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Old May 14, 2009, 11:48 PM   #1
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Default Low-light zoom compact analysis paralysis

I could really use help to snap me out of my analysis paralysis. I want a compact (or ultra) point-and-shoot with the following capabilities roughly in this priority:

- reliably good indoor middling-light photos in auto-mode
- Good telephoto
- Good wide angle
- Size (doesn't have to be super-compact but that would be a plus)
- Minimal lag for auto-focus and shutter

I seem to have narrowed down to:

- Lumix DMC-LX3 -- big sensor, low-light champ but basically anti-telephoto (60mm!?)

- Lumix DMS-ZS3 -- great zoom and wide angle, reviews seem to indicate good "indoor" but can it be good in low light with small sensor?

- Canon SX200 IS -- I want to like this camera for its zoom and Canon brand experience but specs/reviews aren't screaming "good at low light"

- Canon SD960 IS -- ok, this is really for the wife factor, "cute" and small, decent wide angle... and our old Elph S500 (which has died) was pretty good to us

- Fuji 200EXR (I ruled out fd30 for lack of zoom) -- this seems like the best balance of low-light and zoom

Did I get that all basically right?

In full disclosure, I soured a bit on Lumix after buying the TZ5 at Christmas. The photos of kids opening presents using factory defaults / auto mode (the only way my wife will likely ever shoot) absolutely sucked compared to the old Canon Elph S500. Noise, focus, exposure... Not sure what all the issues were but it wasn't just "a little more noise". Our experience certainly didn't match our expectations from reviews or specs, which makes me wary of the pretty positive reviews of the ZS3 (although I could believe the LX3 based on sensor size, but can I live with no telephoto?)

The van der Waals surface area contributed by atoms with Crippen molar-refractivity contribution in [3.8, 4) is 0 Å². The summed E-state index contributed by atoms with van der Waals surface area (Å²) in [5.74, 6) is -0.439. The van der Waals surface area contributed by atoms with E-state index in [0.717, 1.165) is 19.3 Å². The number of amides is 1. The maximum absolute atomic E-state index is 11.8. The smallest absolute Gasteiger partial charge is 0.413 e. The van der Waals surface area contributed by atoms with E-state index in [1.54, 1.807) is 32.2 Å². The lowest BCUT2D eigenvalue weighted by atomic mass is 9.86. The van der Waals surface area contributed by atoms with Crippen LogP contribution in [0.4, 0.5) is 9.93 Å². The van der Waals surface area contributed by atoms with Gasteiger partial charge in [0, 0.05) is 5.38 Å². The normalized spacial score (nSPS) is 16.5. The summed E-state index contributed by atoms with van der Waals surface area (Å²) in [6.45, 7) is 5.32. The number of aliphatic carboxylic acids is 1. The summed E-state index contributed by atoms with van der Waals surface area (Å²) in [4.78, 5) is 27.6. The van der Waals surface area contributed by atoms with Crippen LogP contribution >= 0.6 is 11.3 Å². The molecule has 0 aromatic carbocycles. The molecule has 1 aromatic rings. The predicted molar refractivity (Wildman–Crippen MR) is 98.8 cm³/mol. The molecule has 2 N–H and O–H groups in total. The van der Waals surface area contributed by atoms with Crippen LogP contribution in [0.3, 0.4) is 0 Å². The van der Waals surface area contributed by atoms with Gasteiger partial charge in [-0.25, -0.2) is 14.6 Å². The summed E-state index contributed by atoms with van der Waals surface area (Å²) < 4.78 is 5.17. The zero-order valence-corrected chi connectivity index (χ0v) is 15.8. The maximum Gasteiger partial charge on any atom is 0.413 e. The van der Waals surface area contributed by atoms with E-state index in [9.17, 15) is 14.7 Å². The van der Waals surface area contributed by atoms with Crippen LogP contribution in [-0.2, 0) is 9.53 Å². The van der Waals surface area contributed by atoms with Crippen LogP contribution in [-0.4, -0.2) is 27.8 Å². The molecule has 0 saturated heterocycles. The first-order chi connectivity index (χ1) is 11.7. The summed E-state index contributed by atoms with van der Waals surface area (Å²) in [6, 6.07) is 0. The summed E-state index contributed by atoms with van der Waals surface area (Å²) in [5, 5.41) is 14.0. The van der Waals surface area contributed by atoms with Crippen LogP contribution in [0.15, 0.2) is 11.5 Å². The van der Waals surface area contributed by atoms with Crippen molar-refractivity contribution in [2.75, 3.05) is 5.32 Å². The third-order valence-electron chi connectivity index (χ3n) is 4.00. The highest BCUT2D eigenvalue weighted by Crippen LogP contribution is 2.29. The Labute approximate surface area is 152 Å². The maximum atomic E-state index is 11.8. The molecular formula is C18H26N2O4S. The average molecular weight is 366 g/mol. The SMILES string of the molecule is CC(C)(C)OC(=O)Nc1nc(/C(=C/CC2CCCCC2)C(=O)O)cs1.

If there was an obvious low-light superzoom compact champion out there I'd be done, but suspect that's like asking for a low-calorie cheeseburger.

Thanks in advance!
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Old May 15, 2009, 3:18 PM   #2
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I cannot evaluate the Panasonic ZS3, as I don't own the camera. However, I do own the Panasonic TZ-5, the model that preceeded the ZS3. In all honesty, I have to tell you that the TZ-5 was marginal at ISO 800 in existing light conditions.

I have had measurably better ISO 800 results with the Panasonic FZ-28 and the Sony H-50 cameras.

Sarah Joyce
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Old May 18, 2009, 6:05 PM   #3
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You basically got most of it right...except for the part about the LX3 being the low-light champ. From the sample shots I've seen, it's pretty good up to ISO 400, but after that, watch out. For a camera with no zoom, I'd demand a lot better. Take a look at the Fuji F100...it's about $200 less than the LX3, and I'd say it's a bit better than the LX3 at ISO 400 and way better at ISO 800.

Good luck with your search.

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Old May 18, 2009, 8:38 PM   #4
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The big problem with some compact or ultra-compact cameras is that the are really high ISO setting limited. The Fuji cameras seem to have escaped that kind of trap.

But here is a good photo example from a slightly larger than compact size camera. This phot was taken by the Kodak Z-1012 camera ($(US) 199.95) which has 12X optical zoom, 10mp, full IS, and both full auto and full manual controls. It was taken from 140 feet away, using an ISO setting of 800. The moral of the story is that slightly bigger cameras seem to do a better job in low light level shooting

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